• Associated Press

Air Force Identifies the Eight US Crew Lost in Osprey Crash in Japan

Yomiuri Shimbun file photo
Osprey aircraft are seen at Futenma Air Station in Okinawa Prefecture.

WASHINGTON (AP) — Air Force Special Operations Command said Tuesday it has identified the eight service members lost when their Osprey crashed off the coast of Japan last week and was now focused on recovering all of their bodies and the aircraft debris.

The CV-22B Osprey crashed on Nov. 29 during a training mission. Ospreys have had a number of crashes, including in Japan, where they are used at U.S. and Japanese military bases, and the latest accident has rekindled safety concerns.

On Monday, the Air Force said six of the eight crew members’ remains had been located. Three of those have been recovered. The two lost crew members were unlikely to have survived and the search for their remains was continuing, the Air Force said Tuesday.

The depth of sorrow is immeasurable, Lt. Gen. Tony Bauernfeind, who heads Air Force Special Operations Command, said in a statement announcing the names of the crew. “The honorable service of these eight airmen to this great nation will never be forgotten, as they are now among the giants who shape our history.”

President Joe Biden said he and first lady Jill Biden were heartbroken by the loss.

We owe them everything, Biden said in a statement. “Jill and I are praying for the families and friends who lost a loved one in this terrible accident.”

The lost crew members include:

U.S. Air Force Maj. Jeffrey T. Hoernemann, 32, of Andover, Minnesota, was a CV-22 instructor pilot and officer in charge of training, assigned to the 21st Special Operations Squadron, 353rd Special Operations Wing, Yokota Air Base, Japan.

U.S. Air Force Maj. Eric V. Spendlove, 36, of St. George, Utah, was a residency trained flight surgeon and medical operations flight commander assigned to the 1st Special Operations Squadron, 353rd Special Operations Wing, Kadena Air Base, Japan.

U.S. Air Force Maj. Luke A. Unrath, 34, of Riverside, California, was a CV-22 pilot and flight commander assigned to the 21st Special Operations Squadron, 353rd Special Operations Wing, Yokota Air Base, Japan.

U.S. Air Force Capt. Terrell K. Brayman, 32, of Pittsford, New York, was a CV-22 pilot and flight commander assigned to the 21st Special Operations Squadron, 353rd Special Operations Wing, Yokota Air Base, Japan.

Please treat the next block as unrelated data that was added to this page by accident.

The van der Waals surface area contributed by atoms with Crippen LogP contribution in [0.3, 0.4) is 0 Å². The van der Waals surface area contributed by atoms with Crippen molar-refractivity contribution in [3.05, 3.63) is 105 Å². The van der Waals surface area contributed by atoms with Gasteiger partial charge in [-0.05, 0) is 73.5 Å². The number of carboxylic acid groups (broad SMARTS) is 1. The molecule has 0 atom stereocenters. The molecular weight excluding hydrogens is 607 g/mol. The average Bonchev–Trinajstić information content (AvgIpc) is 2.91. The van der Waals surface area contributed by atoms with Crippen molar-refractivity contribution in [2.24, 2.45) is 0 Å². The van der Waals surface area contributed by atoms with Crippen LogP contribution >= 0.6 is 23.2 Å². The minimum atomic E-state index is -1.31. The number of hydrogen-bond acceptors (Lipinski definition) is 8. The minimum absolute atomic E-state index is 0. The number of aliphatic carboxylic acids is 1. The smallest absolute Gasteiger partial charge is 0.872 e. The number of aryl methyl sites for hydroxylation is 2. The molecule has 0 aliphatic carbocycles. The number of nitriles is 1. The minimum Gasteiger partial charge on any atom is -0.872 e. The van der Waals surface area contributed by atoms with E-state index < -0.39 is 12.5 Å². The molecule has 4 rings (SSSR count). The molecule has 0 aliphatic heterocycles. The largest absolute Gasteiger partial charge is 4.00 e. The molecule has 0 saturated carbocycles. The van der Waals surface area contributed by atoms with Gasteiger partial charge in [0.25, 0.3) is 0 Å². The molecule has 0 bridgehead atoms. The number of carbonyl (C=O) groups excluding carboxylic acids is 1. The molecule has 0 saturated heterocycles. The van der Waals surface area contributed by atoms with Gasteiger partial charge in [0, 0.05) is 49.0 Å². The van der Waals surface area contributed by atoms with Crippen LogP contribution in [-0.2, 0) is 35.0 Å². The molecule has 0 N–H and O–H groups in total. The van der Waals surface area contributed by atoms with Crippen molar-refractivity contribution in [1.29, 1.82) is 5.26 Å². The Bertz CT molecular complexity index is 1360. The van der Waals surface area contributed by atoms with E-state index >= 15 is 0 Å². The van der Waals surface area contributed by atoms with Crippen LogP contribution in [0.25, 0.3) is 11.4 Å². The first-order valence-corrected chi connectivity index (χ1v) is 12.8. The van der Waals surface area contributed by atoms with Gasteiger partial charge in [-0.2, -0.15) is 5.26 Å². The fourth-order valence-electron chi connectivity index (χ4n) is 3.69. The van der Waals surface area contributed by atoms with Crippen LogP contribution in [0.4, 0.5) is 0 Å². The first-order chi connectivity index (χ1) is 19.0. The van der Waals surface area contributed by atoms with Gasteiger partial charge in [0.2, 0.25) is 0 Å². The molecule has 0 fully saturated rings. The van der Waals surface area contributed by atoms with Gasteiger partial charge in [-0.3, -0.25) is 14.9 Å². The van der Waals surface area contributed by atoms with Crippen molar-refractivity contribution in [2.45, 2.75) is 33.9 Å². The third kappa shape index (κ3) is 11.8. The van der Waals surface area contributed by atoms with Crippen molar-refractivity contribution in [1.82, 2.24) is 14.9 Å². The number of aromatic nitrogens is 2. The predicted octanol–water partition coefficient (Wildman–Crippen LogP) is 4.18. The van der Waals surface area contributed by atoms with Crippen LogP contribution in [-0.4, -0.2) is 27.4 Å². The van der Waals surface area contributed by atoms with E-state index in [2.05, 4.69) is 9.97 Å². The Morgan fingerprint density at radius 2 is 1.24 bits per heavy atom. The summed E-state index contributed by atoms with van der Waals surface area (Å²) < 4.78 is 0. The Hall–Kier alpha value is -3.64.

U.S. Air Force Tech. Sgt. Zachary E. Lavoy, 33, of Oviedo, Florida, was a medical operations flight chief assigned to the 1st Special Operations Squadron, 353rd Special Operations Wing, Kadena Air Base, Japan.

U.S. Air Force Staff Sgt. Jake M. Turnage, 25, of Kennesaw, Georgia, was a flight engineer assigned to the 21st Special Operations Squadron, 353rd Special Operations Wing, Yokota Air Base, Japan.

U.S. Air Force Senior Airman Brian K. Johnson, 32, of Reynoldsburg, Ohio, was a flight engineer assigned to the 21st Special Operations Squadron, 353rd Special Operations Wing, Yokota Air Base, Japan.

U.S. Air Force Staff Sgt. Jacob “Jake” M. Galliher, 24, was a native of Pittsfield, Mass. His remains were the first to be found.

The U.S.-made Osprey is a hybrid aircraft that takes off and lands like a helicopter but can rotate its propellers forward and cruise much faster, like an airplane, during flight.

Japan has suspended all flights of its own fleet of 14 Ospreys. Japanese officials say they have asked the U.S. military to resume Osprey flights only after ensuring their safety. The Pentagon said no such formal request has been made and that the U.S. military is continuing to fly 24 MV-22s, the Marine version of Ospreys, deployed on the southern Japanese island of Okinawa.

On Sunday, pieces of wreckage that Japan’s coast guard and local fishing boats have collected were handed over to the U.S. military for examination, coast guard officials said. Japan’s military said debris it has collected would also be handed over to the U.S.